The Line Upon a Wind
An Intimate History of the Last and Greatest War Fought at Sea Under Sail, 1793-1815
By (author) Noel Mostert
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Line Upon a Wind by Noel Mostert
Book DescriptionIn February 1793 France declared war on Britain and Holland and by 1815, established dynasties and kingdoms were overthrown, the United States had been established as a world power and a new age was dawning. This was to be the longest, hardest and cruellest war ever fought at sea and while the war on land saw the rise of the greatest soldier ever known - Napoleon Buonaparte - the war at sea had the formidable genius of Horatio Nelson. In The Line Upon A Wind, Noel Mostert has achieved a work of unparalleled research and illuminating analysis. He has also brought us the story of the daily lives of the sailors on board the fighting ships. There are heroes and villains, captains so harsh that crews were goaded to mutiny and others whose concern for the welfare of their crews changed life at sea forever. It is a tale of ordinary men and extraordinary bravery, of the building and navigation of fearsome warships and of a period of tumultuous conflict, change and innovation - maritime history at its very best.
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Book DetailsISBN: 9780712609272
(198mm x 129mm x 33mm)
Publisher: Vintage Publishing
Publish Date: 1-May-2008
Country of Publication: United Kingdom
Books By Author Noel Mostert
Line Upon a Wind, Hardback (July 2008)» View all books by Noel Mostert
The thrilling story of Britain's death-struggle with Revolutionary France, wherein Napoleon is checkmated by Nelson's brilliant naval exploits.
US Kirkus Review » An exhaustive look at the epic sea battles that constituted the first truly world war. Mostert (Frontiers: The Epic of South Africa's Creation and the Tragedy of the Xhosa Peo, 1992, etc.) provides a staggeringly thorough examination of the centuries-long buildup to the formidable navies created by Britain and France, which ultimately clashed in devastating battles led by Admiral Horatio Nelson and Napoleon. Given the aggressive maneuvers of the Russian Empire in the Baltic and the French Republic in practically every other body of water, the Royal Navy in 1793 had to speed up its readiness for war. It did this by chopping down England's glorious oak forests to make ships and impressing unwilling men to sail them. Mostert follows the ensuing naval battles in this spiraling "Great War" (as it was then named) during the next 22 years. It opened with the British-French collision at Toulon, which brought Nelson and Napoleon into unwitting close proximity. The decisive Battle of Trafalgar in 1805 saved England from invasion but felled the legendary Nelson. The finale came with the naval clashes between American and British forces on Lake Champlain and outside New Orleans during the War of 1812. Mostert's account is no bludgeoning litany of military maneuvers, but a vast, impressive canvas of the era's dynastic squabbles, economic imperatives and political goals, all pursued by epic personalities. He dwells with special admiration on Nelson's complex character and Napoleon's military genius. Routine life onboard ship, mutiny, disease, homosexuality and flogging are among the relevant topics also addressed. In the end, Mostert demonstrates skillfully that the Great War was a global conflict deployed across all oceans and most seas, notable for such innovations as the torpedo and submarine, that ultimately proclaimed the ascendance of both the Royal Navy and the United States. Ambitious, sweeping and painstakingly delineated. (Kirkus Reviews)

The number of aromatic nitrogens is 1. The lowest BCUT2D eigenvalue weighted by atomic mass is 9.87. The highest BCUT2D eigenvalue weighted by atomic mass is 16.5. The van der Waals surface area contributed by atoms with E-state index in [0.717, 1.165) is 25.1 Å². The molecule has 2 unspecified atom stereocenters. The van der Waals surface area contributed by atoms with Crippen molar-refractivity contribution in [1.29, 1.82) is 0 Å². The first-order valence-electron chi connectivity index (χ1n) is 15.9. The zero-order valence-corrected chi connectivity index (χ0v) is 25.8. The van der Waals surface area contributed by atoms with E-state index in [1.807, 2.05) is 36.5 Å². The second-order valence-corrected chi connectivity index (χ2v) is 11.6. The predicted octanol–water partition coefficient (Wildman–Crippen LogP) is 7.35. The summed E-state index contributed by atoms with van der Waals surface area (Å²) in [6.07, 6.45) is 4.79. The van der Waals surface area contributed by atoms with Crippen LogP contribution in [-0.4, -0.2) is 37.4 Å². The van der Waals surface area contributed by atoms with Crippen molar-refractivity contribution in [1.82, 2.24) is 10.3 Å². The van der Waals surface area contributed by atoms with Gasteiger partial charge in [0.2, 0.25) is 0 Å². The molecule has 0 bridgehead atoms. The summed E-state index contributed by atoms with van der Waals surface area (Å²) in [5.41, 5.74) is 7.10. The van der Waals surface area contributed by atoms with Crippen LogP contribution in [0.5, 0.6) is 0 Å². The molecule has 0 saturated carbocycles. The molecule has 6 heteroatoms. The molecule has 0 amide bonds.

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Author Biography - Noel Mostert
Noel Mostert is the author of the acclaimed Frontiers (1992). He is Canadian, born in Cape Town. He served as military correspondent with Canadian forces in Europe and was United Nations correspondent for the Montreal Star, based in New York with a roving international assignment. He has contributed journalism and short stories to numerous American publications and is the recipient of several awards for his writing, including Columbia University's National Magazine Award for articles in the New Yorker. He lives in Tangier.
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